In this resource is a full-length mock paper, written in the style of AQA, for student mocks in their second year of study. I have written the questions in the style of AQA, but I do not claim the design to be my own. The questions written were thought of independently. In this resource, there is - Question paper - Mark scheme
mro2013
Unit 2B: Programming - AQA GCSE Computer Science 9-1 (8520)

Unit 2B: Programming - AQA GCSE Computer Science 9-1 (8520)

The second half of my unit on programming, looking at the topics covered less in KS3. L1: Input, Output and File Handling L2: String handling L3: Subroutines and Structured Programming L4: Robust and Secure Programming L5: Classification of Languages This unit also includes worksheets and handouts to help students with learning their programming. This unit goes hand-in-hand with Unit 2A, looking at more basic programming techniques.
mro2013
Using functions and creating a Tkinter GUI interface in Python

Using functions and creating a Tkinter GUI interface in Python

21 quick, simple challenges covering using functions and two documents on how to use Tkinter to create a GUI interface. Includes explanation, example code and suggested possible answers. A BONUS “Chunky Challenge” included allowing your students to practice these skills in a larger task to prepare for more complex tasks that involve computational thinking skills. In order to get the most out of these documents I recommend you use them in the following order: functions, GUI part 1, GUI part 2 and finally the chunky challenge. From my experience in teaching Python and other programming languages, I feel it works best when pupils only learn about using functions when they are starting to create more advanced programs that require them. For this reason, this document does assume a lot of previous confidence with using Python's basic programming structure before they tackle this section. If you are a teacher who likes to introduce functions early on in the pupils programming experience, then the functions document will not work in your classroom as it assumes pupils have a confidence with the basic programming skills already in order to complete the challenges. The skills the pupils must already have confidence with include: • input • print • if statements • loops (for and while) • strings • mathematical operators • tuples and lists • saving to and reading from a text file • saving to and reading from a .csv file For more lessons and complete units of work visit www.nicholawilkin.com.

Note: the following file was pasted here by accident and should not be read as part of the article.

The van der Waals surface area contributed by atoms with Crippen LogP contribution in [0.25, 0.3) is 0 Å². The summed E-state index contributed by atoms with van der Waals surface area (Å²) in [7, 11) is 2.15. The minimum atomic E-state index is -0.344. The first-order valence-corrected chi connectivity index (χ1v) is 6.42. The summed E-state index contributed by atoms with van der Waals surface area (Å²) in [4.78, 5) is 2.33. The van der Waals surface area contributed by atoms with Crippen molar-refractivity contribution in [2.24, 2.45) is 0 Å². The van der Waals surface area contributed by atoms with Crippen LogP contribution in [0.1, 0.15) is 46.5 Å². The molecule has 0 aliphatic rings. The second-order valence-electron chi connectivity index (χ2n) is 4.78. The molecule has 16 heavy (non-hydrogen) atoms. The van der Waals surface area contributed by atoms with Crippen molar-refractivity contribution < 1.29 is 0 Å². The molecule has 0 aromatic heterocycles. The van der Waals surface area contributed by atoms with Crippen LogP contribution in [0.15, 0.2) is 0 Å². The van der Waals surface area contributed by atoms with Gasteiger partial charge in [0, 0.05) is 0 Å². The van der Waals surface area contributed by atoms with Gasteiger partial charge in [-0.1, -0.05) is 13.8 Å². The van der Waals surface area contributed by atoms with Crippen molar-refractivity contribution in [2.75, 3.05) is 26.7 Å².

nwilkin
MORE Python Challenges - If statements

MORE Python Challenges - If statements

Includes a handout giving example code and 6 NEW challenges to try out. Python files also included to allow you to demonstrate one possible answer for each challenge to your class. Pupils will use the following programming features to complete the challenges: • input • print • integers and strings • basic mathematical functions (+, -, *, / and %) • basic if statements including if...else and if…elif…else statements • nested if statements Ideal for a NEA resource bank or to use for starter or plenary activities or use them for homework tasks. Easy to use and integrate into your lessons and handy to have around for pupils who finish other challenges early and need something to do. For more high-quality, ready to use computing and ICT resources visit www.nicholawilkin.com
nwilkin
MORE Python Challenges - The Basics

MORE Python Challenges - The Basics

Includes a handout giving example code and 7 NEW challenges to try out. Python files also included to allow you to demonstrate one possible answer for each challenge to your class. Pupils will use the following programming features to complete the challenges: • input • print • line breaks • integer and floating-point numbers • basic mathematical functions (+, -, *, / and //) Ideal for a NEA resource bank or to use for starter or plenary activities or use them for homework tasks. Easy to use and integrate into your lessons and handy to have around for pupils who finish other challenges early and need something to do. For more high-quality, ready to use computing and ICT resources visit www.nicholawilkin.com
nwilkin